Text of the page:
Perhaps you too have spent the last couple of days digging through your car sorting out all the different tools and gloves and garden stakes that are really not necessary at this time of year, and perhaps you too, like me, discovered 11 different little garden journals and sat down to read through them all. And you too encountered your own set of garden lists.
I love making lists. It’s one of those things I truly excel at. And I am brilliant at always having a notebook nearby, something I’m rather proud of. I do, however, seem to have too many notebooks –but isn’t that what winter is for – the reading and adding to of the notebooks?
Hopefully, you all got garden journals for Christmas. I have given up on my family, and now just buy my own each year, so don’t feel bad if you didn’t but every gardener needs a couple little notebooks nearby just in case you have to jot something down the next time you are in a nursery or a garden or reading a gardening book. Or like I, you can also start keeping notes on your iPhone – I’m feeling quite clever about that. I have notebooks in my car and in my bags and in my coat pockets and in my husband’s glove compartment, because one never knows when you will see something, or realize something, or experience something and you will need to make a note.
It’s like garden photography, I wish I would bring my camera with me and take more photographs, I grab some on my iphone, but it’s never the same.
Anyway, when you record something, it stays with you, if not in memory, it least on the pages and, in the last day of the year when you’re sitting by the fire leafing through your notes or photographs, you will be inspired all over again.
It appears that although I don’t really remember anything any longer – I am almost always surprised by the insightful notes I’ve made over the year – I am pleased to see that I am consistent. I have written down the same notes in a number of my eleven notebooks. And yes, although I did remember wanting to invest in more nepeta for 2014, I have lots of other brilliant plant combinations and ideas I’d totally forgotten. Of course I need more ferns, why wasn’t I looking for those on sale in the fall? And I completely forgot that I wanted to put variegated solomon seal in the magnolia bed, and there was tons of it available in October at good prices. I also forgot I was going to grab a sale edgeworthia in the fall from Fort Pond Native Plants, as well as a couple more Orange Rocket barberry from anyone who had any since they’ve been declared an invasive species and will be illegal on Long Island come spring. Sigh.
Some of my notebooks are actually home to thoughts and random jottings over several years so I also can track the roller coaster of my enthusiasms. I can see when I was really jazzed about adding more native plants, and when I was so excited to have a deer fence that I all I wanted to do, was invest heavily in deciduous azaleas. I always love lady’s mantle, it’s in all my journals every year, but my tulip wish lists are getting longer and longer each season and one can see whenever I’ve been reading English books and blogs, because there are tallies of varieties that you can’t find on this side of the Atlantic.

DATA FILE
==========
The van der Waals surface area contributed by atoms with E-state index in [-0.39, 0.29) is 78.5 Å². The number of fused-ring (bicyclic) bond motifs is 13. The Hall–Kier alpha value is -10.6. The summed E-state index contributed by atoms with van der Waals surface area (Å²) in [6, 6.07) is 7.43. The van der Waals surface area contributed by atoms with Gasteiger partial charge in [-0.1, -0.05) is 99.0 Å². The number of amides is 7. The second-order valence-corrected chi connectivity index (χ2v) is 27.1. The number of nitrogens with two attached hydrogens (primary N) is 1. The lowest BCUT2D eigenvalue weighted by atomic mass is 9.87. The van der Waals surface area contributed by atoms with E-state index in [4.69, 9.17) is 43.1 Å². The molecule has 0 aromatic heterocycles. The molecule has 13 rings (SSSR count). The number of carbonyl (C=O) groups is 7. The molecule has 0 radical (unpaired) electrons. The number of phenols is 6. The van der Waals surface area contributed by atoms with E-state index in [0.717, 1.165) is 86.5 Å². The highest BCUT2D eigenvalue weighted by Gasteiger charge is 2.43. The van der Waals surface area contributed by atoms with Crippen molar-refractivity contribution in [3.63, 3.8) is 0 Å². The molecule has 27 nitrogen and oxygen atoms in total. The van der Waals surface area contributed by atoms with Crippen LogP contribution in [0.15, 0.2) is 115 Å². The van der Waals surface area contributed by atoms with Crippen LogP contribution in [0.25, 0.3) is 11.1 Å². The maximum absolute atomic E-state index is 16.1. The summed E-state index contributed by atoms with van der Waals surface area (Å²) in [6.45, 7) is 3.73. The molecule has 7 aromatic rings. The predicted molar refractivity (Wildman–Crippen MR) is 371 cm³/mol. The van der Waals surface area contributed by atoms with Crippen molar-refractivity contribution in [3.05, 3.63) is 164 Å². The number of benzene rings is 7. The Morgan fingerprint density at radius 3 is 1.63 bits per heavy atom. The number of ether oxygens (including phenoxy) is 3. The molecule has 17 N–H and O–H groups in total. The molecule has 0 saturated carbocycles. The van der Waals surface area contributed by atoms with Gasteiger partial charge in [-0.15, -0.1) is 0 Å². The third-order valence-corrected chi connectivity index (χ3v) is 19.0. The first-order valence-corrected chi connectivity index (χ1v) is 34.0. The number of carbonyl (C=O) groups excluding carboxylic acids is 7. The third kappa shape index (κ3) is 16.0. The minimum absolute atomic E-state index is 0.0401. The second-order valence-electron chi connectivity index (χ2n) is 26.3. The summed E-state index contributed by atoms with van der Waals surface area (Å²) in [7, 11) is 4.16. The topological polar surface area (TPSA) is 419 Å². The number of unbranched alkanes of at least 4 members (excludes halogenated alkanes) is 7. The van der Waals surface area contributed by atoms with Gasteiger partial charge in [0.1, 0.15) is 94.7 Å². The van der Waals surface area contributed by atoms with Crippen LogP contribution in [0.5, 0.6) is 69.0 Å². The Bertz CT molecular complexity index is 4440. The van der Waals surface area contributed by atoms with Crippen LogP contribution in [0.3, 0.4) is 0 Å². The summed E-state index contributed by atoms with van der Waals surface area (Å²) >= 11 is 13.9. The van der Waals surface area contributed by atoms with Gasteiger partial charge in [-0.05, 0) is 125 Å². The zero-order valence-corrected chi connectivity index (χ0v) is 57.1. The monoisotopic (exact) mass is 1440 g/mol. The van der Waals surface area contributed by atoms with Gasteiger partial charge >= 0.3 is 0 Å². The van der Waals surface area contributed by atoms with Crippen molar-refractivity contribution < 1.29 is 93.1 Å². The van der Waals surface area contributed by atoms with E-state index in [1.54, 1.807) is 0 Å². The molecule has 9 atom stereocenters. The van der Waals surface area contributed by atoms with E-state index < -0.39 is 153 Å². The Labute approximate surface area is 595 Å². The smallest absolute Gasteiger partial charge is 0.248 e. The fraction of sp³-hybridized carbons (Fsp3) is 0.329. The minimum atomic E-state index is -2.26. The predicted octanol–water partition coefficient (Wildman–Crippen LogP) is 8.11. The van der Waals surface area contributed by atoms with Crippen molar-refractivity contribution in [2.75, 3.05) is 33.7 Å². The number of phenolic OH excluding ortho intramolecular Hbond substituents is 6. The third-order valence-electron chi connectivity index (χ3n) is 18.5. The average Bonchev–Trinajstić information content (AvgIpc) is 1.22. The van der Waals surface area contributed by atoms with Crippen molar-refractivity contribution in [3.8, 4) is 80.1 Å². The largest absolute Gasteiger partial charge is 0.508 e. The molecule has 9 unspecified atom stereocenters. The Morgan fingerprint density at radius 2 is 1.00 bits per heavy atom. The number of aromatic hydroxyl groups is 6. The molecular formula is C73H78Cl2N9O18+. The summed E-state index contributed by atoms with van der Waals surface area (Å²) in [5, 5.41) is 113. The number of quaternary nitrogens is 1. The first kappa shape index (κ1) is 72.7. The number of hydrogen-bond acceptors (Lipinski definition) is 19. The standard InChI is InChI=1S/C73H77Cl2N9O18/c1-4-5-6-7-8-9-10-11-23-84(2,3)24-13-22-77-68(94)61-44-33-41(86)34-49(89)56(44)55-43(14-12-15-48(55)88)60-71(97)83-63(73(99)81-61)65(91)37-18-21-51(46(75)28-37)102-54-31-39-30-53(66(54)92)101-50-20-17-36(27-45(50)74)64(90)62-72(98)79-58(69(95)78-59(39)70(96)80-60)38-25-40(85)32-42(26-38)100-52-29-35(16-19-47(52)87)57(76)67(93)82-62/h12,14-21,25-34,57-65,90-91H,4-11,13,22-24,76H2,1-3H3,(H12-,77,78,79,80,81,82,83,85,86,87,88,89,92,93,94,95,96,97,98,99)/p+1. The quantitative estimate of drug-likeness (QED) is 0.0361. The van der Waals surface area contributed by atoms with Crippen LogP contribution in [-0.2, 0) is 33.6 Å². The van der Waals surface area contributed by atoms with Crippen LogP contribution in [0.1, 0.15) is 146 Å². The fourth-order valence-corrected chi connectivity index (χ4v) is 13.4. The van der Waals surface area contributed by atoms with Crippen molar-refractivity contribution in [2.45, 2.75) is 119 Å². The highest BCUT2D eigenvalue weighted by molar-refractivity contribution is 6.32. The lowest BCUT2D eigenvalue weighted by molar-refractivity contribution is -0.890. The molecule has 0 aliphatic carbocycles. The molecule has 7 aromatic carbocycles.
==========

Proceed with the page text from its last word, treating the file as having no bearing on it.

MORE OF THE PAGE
I have a personal vendetta against Saran Raven as she does this to me all the time, blogging about and offering for sale varieties I just can’t get my hands on. Hideous lady.
I actually do think I want to revisit the deciduous azalea idea, especially in the back forty where I’ve snuck in a few more beds. Wouldn’t you know I just planted a mass of winterberry (ilex verticillata) back there? It’s an item that has lived in my notebooks for at least 10 years, especially whenever I start thinking native plants. And since the winterberries aren’t that interesting until the fall, they need a showy spring companion, how perfect. Oh course, I hope the compost we threw down in thick piles just last week will have suffocated the weeds by spring. We got all the beds cleaned before the snow came but not everything got compost. I know that I’ve preached about leaving the leaf litter in the beds for the fall, but this spring was such a nightmare when it came time to try and remove the soggy mass without hurting the tulips, that I’ve caved in and cleaned them all out again. This means huge leaf piles, good for next year’s compost, but I’m worried about the bulbs and hellebore flowers that were poking up before this pile of snow fell.
Which takes us back to the lists I’ve found in my notebooks. It seems that there are, still, according to my notes, quite a few hellebores I “have to have.” Their names are sandwiched between lists of snowdrops I want and phlox I lust after, and below a scribble that reads, “How does one salt dry herbs?” A large section in two different notebooks explores various combinations of golden foliaged plants inspired by the book, ‘Louis Benech: Twelve French Gardens’, which was definitely one of my favorites this year. There is also a boldly unlined statement, “2014 will be the year of the euphorbias” that rides high over a list of varieties that I have no recollection of writing nor wanting. Another note reminds me to put fertilizer in with the garlic when I plant it this year, a good thought that I did not remember at garlic planting time, but oh well. And finally, after a note that the talented English garden designer Arne Maynard uses hazel sticks to stake with and that we should stock them at Marders, comes another plea for salix elaeagnos, the rosemary willow I’ve been searching for in a decent size, for ages. I’m just going to have to cave in and get a little mail order one – if I had done so when I first started lusting after the thing it would have grown up to be large already. Silly me.
Paige Patterson’s husband just found her locally raised Northern Bobwhite which she plans to release back into the wild. Hopefully they'll survive.